On Leona’s second day in Berlin, we decided to visit the Berliner Steinway-Haus, which is located inside the Tiergarten district. The famous Victory Column and a few other music-related sites are also around the area, so naturally we planned to see everything on the same day. Once out of the S-bahn station however, we found ourselves hopelessly lost, with no signs of the garden or Column in sight. Our only hint of direction was this:
Thankfully a kind girl took pity on us as we struggled to read the map; it happened that we had simply got out of the wrong exit. With her help we soon found the Victory Column, which is at the very center of the Tiergarten.
Since we had to get to Steinway-Haus before noon, we took the shortest path there, but it’d have been nice if we could spent some time chilling in the garden. Last time I was here it was snowing really bad, still the place looked like somewhere in a fairy tale. Had it been a bit warmer, I could have easily spent the whole day there.
Even though we didn’t go far into the garden, it still took us a while to find the “Pianists’ Paradise” – Steinway-Haus; but we made it!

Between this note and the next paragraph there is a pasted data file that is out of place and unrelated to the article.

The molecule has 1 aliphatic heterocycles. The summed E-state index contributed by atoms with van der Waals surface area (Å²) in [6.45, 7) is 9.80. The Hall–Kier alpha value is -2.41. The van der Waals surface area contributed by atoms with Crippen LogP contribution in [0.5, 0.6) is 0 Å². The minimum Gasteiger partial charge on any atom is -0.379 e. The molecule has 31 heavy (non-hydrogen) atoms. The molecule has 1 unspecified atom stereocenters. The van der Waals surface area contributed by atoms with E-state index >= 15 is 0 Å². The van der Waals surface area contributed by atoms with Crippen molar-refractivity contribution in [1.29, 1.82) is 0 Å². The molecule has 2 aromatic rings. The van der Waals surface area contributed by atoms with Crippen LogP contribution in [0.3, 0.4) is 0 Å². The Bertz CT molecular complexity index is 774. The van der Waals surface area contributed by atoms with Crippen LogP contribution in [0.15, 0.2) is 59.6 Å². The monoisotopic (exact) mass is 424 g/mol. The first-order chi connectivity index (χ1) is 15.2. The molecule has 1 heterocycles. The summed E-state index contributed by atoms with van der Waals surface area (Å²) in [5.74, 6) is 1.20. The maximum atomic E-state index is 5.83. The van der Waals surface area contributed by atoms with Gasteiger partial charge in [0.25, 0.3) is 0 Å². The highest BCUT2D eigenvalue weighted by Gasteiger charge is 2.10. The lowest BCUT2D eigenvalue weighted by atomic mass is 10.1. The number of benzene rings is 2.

It was smaller than I had expected but that didn’t matter, because we could play any pianos on display in the showroom. Who would have thought that the first piano I touched after nine long months would be a Steinway B! Of course Model D is a lot better but it costed €11 to play and it was too late for Leona to book it.
After what felt like 5 minutes but was probably an hour, we left with a huge grin on our face and headed to the Berliner Philharmonie – home of the world-class Berlin Philharmonic Orchestra. We went there just for the sake of it but I guess luck was on our side that day, as a piano recital by two soloists was about to begin just as we arrived, and it was free!
Right next to the Berlin Philharmonic Orchestra is the Musical Instrument Museum. Leona couldn’t go in this time because of the concert, but I did back in February. The museum showcases two entire floors of instruments, including woodwinds, harpsichords, organs, strings and percussion, from different historical periods. Touching the instruments is of course not allowed but I had the chance to hear how a few harpsichords sounded during a demonstration by a skilled player. Even though they’re likely over 300 years old, the Baroque harpsichords all sounded surprisingly nice.
When talking about Berlin’s culture, its history is usually what springs to mind first, and then there’re the fascinating street art and performances of all sorts, yet its classical music scene is not to be overlooked. It may not have the moniker of “Musikstadt” (Music City) like Leipzig or Vienna do, but it’s already lived up to any classical music lovers’ expectations of a capital city.